At one point Pearl puts a chair over her head, switches on a light which is taped beneath it and begins to cry and wail. The other performers encourage her to cry louder, to let it all out. They think she could be crying harder, apparently she can do much better than this. It points to the social narrative for women that demands that they be organised and competent, attractive and nurturing. We have no place for them when they become hysterical and lonely.
There is no audio track, but very few moments of silence. During the performance I felt hungry for the performers’ voices and stories and there’s much hysterical laughter, from the performers and the audience. Through scene transitions they sing, hum or scream. Sometimes it’s gentle and catchy, but at other times it’s abrupt and shocking.
Slip often generates the biggest laughs. She has a running joke throughout the show where she can’t seem to get onto the stage. Each time she falls or jumps off the stage it takes multiple goes for her to get back up. Towards the end of this performance she takes a run up and makes it. The audience claps and straight away she turns around and snaps, “Don’t patronise me!”
Sometimes circus leaves me craving a narrative, but in Casting off it was rich, clever and absurd, and there was something tough to chew on later.
The skills are non-stop: chair balancing, handstands on chairs, bodies balancing on chairs, chairs balancing on bodies and a scene where Pearl rides a tiny bicycle around the audience while balancing on her head. The finale of the aerial casting performed by Pearl and the younger character had all the traditional elements of circus: suspense, danger and skill. Many hours go into making circus look easy. Making something flow, being able to do trick after trick and not miss a beat. To do this while delivering a monologue is a sizeable ask.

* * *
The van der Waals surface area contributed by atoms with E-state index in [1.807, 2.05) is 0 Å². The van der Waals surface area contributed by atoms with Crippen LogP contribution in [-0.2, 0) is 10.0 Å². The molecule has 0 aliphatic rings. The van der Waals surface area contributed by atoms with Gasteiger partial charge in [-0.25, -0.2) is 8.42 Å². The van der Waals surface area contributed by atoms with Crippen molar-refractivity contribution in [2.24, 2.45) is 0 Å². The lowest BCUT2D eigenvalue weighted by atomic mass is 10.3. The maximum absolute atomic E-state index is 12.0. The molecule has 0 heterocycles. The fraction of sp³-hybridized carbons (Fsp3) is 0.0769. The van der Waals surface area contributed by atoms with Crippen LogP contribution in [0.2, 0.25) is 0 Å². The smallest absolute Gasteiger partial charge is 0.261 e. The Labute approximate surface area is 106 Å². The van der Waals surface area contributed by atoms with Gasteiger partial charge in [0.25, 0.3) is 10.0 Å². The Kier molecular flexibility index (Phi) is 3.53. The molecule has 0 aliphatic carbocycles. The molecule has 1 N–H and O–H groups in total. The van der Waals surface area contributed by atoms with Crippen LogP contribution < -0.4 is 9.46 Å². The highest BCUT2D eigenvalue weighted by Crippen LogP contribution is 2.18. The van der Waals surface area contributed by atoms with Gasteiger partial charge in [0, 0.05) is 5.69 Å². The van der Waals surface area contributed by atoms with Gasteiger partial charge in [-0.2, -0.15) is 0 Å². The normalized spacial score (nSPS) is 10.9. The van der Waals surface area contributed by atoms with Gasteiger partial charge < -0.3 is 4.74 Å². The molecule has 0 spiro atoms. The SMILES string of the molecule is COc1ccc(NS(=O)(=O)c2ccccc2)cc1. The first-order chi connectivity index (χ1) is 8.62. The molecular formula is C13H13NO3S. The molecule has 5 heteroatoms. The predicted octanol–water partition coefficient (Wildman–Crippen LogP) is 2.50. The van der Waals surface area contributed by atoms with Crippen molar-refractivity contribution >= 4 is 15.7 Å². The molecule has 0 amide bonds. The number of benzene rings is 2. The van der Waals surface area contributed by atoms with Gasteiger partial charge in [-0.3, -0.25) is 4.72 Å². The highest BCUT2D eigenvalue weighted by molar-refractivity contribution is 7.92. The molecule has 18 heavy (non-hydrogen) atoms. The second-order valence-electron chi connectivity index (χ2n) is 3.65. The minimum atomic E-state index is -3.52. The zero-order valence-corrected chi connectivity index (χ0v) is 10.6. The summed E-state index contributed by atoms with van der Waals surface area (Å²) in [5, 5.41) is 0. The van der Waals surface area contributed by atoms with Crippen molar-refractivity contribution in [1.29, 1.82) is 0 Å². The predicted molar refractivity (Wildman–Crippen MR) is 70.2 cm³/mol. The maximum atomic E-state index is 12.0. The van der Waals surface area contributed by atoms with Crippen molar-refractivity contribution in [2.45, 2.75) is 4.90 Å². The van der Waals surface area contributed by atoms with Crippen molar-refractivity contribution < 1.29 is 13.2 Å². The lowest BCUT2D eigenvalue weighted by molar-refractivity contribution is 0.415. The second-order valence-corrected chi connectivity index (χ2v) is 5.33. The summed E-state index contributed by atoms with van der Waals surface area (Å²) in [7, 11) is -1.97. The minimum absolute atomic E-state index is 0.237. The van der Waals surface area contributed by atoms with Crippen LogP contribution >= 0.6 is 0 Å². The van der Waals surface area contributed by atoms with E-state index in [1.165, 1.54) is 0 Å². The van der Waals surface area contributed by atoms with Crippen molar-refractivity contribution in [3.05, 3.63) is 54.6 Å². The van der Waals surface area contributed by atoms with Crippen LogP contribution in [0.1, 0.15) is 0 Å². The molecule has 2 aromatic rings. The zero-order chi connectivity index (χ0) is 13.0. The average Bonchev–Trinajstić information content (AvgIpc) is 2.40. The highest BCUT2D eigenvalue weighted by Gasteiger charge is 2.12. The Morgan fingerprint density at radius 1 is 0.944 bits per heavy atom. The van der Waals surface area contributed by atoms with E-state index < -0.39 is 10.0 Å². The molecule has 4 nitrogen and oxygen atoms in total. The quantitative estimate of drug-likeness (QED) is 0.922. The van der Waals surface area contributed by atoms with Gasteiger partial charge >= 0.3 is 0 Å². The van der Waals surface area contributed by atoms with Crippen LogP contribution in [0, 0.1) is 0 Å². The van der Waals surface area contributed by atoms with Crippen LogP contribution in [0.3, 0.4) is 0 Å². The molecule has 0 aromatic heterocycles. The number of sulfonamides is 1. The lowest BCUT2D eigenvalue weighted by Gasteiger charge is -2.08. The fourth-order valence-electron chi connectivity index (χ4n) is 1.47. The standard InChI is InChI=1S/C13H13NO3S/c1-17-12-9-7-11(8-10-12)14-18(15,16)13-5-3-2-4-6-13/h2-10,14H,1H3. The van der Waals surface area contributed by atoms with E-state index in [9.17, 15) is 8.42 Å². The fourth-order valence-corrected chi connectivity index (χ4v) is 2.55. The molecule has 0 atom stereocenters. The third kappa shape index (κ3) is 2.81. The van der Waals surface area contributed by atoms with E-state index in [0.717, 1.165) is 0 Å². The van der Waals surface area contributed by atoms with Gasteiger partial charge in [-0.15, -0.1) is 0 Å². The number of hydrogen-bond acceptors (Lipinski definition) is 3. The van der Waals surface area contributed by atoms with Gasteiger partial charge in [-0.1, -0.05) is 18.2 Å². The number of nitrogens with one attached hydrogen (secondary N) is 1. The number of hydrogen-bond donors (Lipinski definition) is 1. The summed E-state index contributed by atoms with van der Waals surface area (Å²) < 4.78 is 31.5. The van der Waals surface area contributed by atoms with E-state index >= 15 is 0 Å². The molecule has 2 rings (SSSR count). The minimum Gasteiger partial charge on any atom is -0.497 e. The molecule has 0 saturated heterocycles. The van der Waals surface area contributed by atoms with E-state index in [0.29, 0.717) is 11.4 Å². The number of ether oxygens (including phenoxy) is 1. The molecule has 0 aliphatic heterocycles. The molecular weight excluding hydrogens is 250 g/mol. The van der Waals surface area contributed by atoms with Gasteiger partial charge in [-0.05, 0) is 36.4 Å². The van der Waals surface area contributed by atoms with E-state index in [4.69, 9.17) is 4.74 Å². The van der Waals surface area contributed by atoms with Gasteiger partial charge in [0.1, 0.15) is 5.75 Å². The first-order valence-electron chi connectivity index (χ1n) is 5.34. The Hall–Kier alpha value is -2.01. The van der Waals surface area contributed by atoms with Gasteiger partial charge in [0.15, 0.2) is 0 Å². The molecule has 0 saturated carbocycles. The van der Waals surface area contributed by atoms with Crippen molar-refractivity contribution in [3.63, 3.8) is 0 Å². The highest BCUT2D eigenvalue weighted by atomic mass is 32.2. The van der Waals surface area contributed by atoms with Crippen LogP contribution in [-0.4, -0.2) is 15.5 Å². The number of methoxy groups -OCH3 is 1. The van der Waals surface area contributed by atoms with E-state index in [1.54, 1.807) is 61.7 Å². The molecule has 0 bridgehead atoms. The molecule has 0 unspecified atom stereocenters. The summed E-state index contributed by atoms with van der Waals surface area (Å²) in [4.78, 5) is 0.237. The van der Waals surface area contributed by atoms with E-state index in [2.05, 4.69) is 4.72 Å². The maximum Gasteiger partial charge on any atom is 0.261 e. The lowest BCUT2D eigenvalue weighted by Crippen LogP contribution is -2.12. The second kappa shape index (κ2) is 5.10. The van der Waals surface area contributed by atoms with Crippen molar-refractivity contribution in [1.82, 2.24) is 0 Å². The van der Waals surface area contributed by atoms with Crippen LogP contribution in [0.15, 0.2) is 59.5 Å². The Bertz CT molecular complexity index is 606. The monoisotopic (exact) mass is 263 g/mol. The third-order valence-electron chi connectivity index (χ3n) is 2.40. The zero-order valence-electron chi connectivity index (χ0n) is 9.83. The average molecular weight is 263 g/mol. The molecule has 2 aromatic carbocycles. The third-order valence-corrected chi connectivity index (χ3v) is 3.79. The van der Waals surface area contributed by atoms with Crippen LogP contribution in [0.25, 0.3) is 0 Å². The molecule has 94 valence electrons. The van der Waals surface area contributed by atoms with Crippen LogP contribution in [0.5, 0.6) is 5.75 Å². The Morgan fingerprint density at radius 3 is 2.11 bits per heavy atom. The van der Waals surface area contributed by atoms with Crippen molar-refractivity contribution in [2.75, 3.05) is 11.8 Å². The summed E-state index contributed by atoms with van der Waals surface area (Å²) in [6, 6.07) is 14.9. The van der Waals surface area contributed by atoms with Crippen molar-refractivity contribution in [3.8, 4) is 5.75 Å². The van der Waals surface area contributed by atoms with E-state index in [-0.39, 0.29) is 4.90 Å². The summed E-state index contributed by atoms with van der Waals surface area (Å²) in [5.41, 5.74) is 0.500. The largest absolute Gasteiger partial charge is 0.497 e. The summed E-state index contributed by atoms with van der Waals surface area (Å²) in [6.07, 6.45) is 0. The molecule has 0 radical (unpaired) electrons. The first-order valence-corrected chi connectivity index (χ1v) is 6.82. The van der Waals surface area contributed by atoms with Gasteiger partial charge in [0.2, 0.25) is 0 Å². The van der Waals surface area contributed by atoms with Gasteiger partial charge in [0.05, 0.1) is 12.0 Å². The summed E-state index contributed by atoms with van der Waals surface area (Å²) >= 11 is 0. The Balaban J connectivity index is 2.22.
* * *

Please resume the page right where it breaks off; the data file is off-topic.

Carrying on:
I was struck by how powerful it is to see three women performing physically demanding circus on stage with no love interest, no man to save the day, or baby to birth. I’m a bit shocked by how refreshing it is, by how impressed I am by their bodies and how exciting it is to see women who aren’t in their 20s doing this. I wish I weren’t as impressed, I wish this were commonplace and women could take up space doing their own thing without it being a statement. But we are not there yet, and this is definitely a statement.
The New Review program is a collaboration between Witness and Footscray Community Arts Centre West Writers that nurtures and mentors new critical voices. It is part of Malthouse Theatre’s Living Now resident writers program, funded through the MPA Collaborations program, and has been assisted by the Australian Government through the Australia Council for the Arts, its arts funding and advisory body.
Casting Off, Created and Performed by Debra Batton, Sharon Gruenert and Spenser Inwood. Dramaturgy by Alexandra Harrison. The Melba – Spiegeltent, Melbourne Fringe. Until September 23. Bookings
Contains mild coarse language, adult themes, abortion.
The Melba Spiegeltent is wheelchair accessible.